Some of us think that Paul remains the greatest Christian theologian. We think that Paul thought of our partnering with God rather than of God predestining us and everything. Even the few passages where Paul uses the word “predestine” don’t support the system that has been built on a misreading of it. Let’s look at one verse often used to support the idea that, from the beginning of time, God had chosen who would believe.

The verse is Romans 8:29, “for those whom he foreknew he also predestined to conform to the image of his Son.” Clearly it is what God foreknows that enables God to predestine. Of course, God foreknows a lot more than we do, and so he can predestine a lot more than we can. But the Bible does not teach that God foreknows just how people will decide. In the biblical accounts, God is often disappointed and sometimes changes plans.

But even I can say that I know some people who I “foreknow” I can trust no matter what. Based on that knowledge, I can plan some parts of the future. If God knows in advance that some people are so oriented that when they hear the good news they will respond enthusiastically, then God can plan in advance “to confirm them in the image of Jesus.” That makes good sense. It certainly does not justify supposing that God makes all the decisions without the need for human partners. It means, instead, that God can be confident that some people will make good partners and plan accordingly.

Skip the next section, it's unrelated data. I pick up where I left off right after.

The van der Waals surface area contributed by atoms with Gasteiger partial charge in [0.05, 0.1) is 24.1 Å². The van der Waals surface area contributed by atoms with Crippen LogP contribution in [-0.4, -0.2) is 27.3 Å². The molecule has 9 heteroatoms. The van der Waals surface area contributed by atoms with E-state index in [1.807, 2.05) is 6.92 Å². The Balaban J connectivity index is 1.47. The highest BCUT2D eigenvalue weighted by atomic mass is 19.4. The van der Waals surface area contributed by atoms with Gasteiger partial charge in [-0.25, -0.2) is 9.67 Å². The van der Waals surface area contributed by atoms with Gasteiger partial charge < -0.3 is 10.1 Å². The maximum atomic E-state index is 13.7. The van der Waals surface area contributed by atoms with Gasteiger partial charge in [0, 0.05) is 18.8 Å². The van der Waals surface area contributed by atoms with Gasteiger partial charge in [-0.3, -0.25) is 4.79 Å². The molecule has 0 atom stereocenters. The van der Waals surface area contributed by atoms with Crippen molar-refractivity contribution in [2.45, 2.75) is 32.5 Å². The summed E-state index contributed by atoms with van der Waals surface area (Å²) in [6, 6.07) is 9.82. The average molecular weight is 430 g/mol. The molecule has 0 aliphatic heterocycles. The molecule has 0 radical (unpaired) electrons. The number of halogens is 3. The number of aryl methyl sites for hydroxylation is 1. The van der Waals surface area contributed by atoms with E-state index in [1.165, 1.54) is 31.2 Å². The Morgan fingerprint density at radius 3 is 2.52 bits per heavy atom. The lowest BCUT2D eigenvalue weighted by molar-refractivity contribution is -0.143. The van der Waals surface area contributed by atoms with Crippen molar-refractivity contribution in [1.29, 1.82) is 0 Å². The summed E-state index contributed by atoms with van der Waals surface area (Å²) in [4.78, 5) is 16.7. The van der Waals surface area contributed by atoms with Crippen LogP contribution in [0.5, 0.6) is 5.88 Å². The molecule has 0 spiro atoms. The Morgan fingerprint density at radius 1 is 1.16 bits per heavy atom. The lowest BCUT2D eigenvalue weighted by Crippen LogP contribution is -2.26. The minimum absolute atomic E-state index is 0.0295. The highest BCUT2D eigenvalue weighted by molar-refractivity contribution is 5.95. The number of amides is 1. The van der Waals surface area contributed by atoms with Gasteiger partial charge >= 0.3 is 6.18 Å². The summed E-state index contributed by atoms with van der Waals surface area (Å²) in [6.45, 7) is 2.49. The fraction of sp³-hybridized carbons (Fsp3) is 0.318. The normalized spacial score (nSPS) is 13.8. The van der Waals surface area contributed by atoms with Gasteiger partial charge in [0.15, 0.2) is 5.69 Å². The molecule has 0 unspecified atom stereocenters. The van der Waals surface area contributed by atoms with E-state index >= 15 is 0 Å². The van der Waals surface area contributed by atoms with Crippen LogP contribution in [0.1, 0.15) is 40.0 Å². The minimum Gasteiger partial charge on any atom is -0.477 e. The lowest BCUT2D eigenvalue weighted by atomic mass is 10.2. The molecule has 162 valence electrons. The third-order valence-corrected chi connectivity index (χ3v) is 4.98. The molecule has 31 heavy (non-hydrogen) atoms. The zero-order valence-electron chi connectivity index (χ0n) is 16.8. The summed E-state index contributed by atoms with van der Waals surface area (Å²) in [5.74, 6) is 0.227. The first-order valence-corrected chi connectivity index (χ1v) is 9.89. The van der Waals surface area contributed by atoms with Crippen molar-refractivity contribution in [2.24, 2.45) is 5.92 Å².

Thus far I have expressed my strong conviction as a Christian who takes the New Testament seriously. I am convinced that Jesus and Paul and other early followers of Jesus felt they had an important role to play as partners with God. That is true today when we straighten up our room, or join others in a meal, or protect sources of fresh water, or show friendship to someone who is lonely, or work to save the world from self-destruction. In other words, it applies to everything. We have some responsibility in every act.

This leaves open the question of what God is doing. What is God’s role as partner? Some people think God created the world, set up the governing laws, and then left everything to us. I don’t like that image of partnership, and I don’t find it in the Bible. Especially in the New Testament, we read of God’s gracious presence in our lives. Just before the previous quote from Paul is another one: “We know that in everything God works for good.”

That does not say that God controls everything or that God is the only influence on what happens. It says that God plays a role in everything, and it assures us that God’s role is always to bring about what good is possible. God contributes to every event in our lives. So do we. God works for good.

We can partner with God. But we can also resist God or oppose God. Most of us have some experience of working with God. That gives us a sense of living a meaningful life. We also have the experience of falling short of the full possibilities of partnership, what the New Testament calls “missing the mark.” Sometimes that is translated as “sin.” Yes, we are all “sinners.” To the extent that we partner with God, new possibilities for partnering emerge. To the extent that we fall short, what is possible is reduced.